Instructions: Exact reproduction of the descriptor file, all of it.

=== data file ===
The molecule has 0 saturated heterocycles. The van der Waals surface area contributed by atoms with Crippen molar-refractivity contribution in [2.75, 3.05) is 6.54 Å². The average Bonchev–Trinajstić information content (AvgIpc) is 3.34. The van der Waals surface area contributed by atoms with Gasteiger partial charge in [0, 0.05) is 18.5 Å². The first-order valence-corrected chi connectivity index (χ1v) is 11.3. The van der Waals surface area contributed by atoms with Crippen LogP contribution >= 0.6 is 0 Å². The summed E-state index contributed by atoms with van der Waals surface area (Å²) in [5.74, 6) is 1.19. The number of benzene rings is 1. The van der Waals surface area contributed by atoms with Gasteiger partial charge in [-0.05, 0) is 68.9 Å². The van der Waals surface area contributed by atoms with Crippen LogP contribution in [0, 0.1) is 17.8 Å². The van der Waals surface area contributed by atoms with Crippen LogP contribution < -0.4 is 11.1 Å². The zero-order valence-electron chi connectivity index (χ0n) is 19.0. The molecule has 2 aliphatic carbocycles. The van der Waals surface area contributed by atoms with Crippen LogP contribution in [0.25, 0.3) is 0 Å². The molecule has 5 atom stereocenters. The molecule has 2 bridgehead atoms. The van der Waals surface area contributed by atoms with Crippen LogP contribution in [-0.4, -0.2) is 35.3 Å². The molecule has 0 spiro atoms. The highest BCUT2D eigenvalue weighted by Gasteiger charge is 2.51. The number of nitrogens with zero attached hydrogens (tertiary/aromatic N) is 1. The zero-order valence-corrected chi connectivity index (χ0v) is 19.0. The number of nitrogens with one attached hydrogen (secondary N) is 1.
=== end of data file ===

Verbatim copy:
The molecule has 0 saturated heterocycles. The van der Waals surface area contributed by atoms with Crippen molar-refractivity contribution in [2.75, 3.05) is 6.54 Å². The average Bonchev–Trinajstić information content (AvgIpc) is 3.34. The van der Waals surface area contributed by atoms with Gasteiger partial charge in [0, 0.05) is 18.5 Å². The first-order valence-corrected chi connectivity index (χ1v) is 11.3. The van der Waals surface area contributed by atoms with Crippen LogP contribution >= 0.6 is 0 Å². The summed E-state index contributed by atoms with van der Waals surface area (Å²) in [5.74, 6) is 1.19. The number of benzene rings is 1. The van der Waals surface area contributed by atoms with Gasteiger partial charge in [-0.05, 0) is 68.9 Å². The van der Waals surface area contributed by atoms with Crippen LogP contribution in [0, 0.1) is 17.8 Å². The van der Waals surface area contributed by atoms with Crippen LogP contribution < -0.4 is 11.1 Å². The zero-order valence-electron chi connectivity index (χ0n) is 19.0. The molecule has 2 aliphatic carbocycles. The van der Waals surface area contributed by atoms with Crippen LogP contribution in [0.25, 0.3) is 0 Å². The molecule has 5 atom stereocenters. The molecule has 2 bridgehead atoms. The van der Waals surface area contributed by atoms with Crippen LogP contribution in [-0.4, -0.2) is 35.3 Å². The molecule has 0 spiro atoms. The highest BCUT2D eigenvalue weighted by Gasteiger charge is 2.51. The number of nitrogens with zero attached hydrogens (tertiary/aromatic N) is 1. The zero-order valence-corrected chi connectivity index (χ0v) is 19.0. The number of nitrogens with one attached hydrogen (secondary N) is 1.